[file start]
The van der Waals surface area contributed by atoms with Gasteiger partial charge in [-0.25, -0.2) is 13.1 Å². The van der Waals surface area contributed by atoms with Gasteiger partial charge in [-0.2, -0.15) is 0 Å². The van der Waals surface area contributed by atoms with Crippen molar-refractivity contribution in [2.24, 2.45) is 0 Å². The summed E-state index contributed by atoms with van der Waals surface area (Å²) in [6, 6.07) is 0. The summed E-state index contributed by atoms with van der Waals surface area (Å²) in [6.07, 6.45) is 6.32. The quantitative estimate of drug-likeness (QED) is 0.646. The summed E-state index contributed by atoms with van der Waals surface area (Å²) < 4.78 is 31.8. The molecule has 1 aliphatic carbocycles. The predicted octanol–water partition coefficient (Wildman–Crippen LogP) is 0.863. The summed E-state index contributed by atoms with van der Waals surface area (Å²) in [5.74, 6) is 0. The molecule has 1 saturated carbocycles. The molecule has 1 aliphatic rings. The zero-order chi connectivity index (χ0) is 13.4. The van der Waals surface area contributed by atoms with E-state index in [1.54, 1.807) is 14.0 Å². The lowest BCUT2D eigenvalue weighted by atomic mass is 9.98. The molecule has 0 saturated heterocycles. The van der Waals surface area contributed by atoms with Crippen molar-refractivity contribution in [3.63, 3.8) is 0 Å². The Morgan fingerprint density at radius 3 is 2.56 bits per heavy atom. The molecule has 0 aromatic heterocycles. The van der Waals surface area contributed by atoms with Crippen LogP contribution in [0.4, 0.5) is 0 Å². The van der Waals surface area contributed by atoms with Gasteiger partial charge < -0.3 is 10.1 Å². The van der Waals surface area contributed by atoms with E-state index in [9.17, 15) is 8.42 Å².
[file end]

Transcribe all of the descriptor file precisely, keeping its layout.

The van der Waals surface area contributed by atoms with Gasteiger partial charge in [-0.25, -0.2) is 13.1 Å². The van der Waals surface area contributed by atoms with Gasteiger partial charge in [-0.2, -0.15) is 0 Å². The van der Waals surface area contributed by atoms with Crippen molar-refractivity contribution in [2.24, 2.45) is 0 Å². The summed E-state index contributed by atoms with van der Waals surface area (Å²) in [6, 6.07) is 0. The summed E-state index contributed by atoms with van der Waals surface area (Å²) in [6.07, 6.45) is 6.32. The quantitative estimate of drug-likeness (QED) is 0.646. The summed E-state index contributed by atoms with van der Waals surface area (Å²) < 4.78 is 31.8. The molecule has 1 aliphatic carbocycles. The predicted octanol–water partition coefficient (Wildman–Crippen LogP) is 0.863. The summed E-state index contributed by atoms with van der Waals surface area (Å²) in [5.74, 6) is 0. The molecule has 1 saturated carbocycles. The molecule has 1 aliphatic rings. The zero-order chi connectivity index (χ0) is 13.4. The van der Waals surface area contributed by atoms with E-state index in [1.54, 1.807) is 14.0 Å². The lowest BCUT2D eigenvalue weighted by atomic mass is 9.98. The molecule has 0 saturated heterocycles. The van der Waals surface area contributed by atoms with Crippen molar-refractivity contribution in [3.63, 3.8) is 0 Å². The Morgan fingerprint density at radius 3 is 2.56 bits per heavy atom. The molecule has 0 aromatic heterocycles. The van der Waals surface area contributed by atoms with Crippen LogP contribution in [0.4, 0.5) is 0 Å². The van der Waals surface area contributed by atoms with Gasteiger partial charge < -0.3 is 10.1 Å². The van der Waals surface area contributed by atoms with E-state index in [9.17, 15) is 8.42 Å².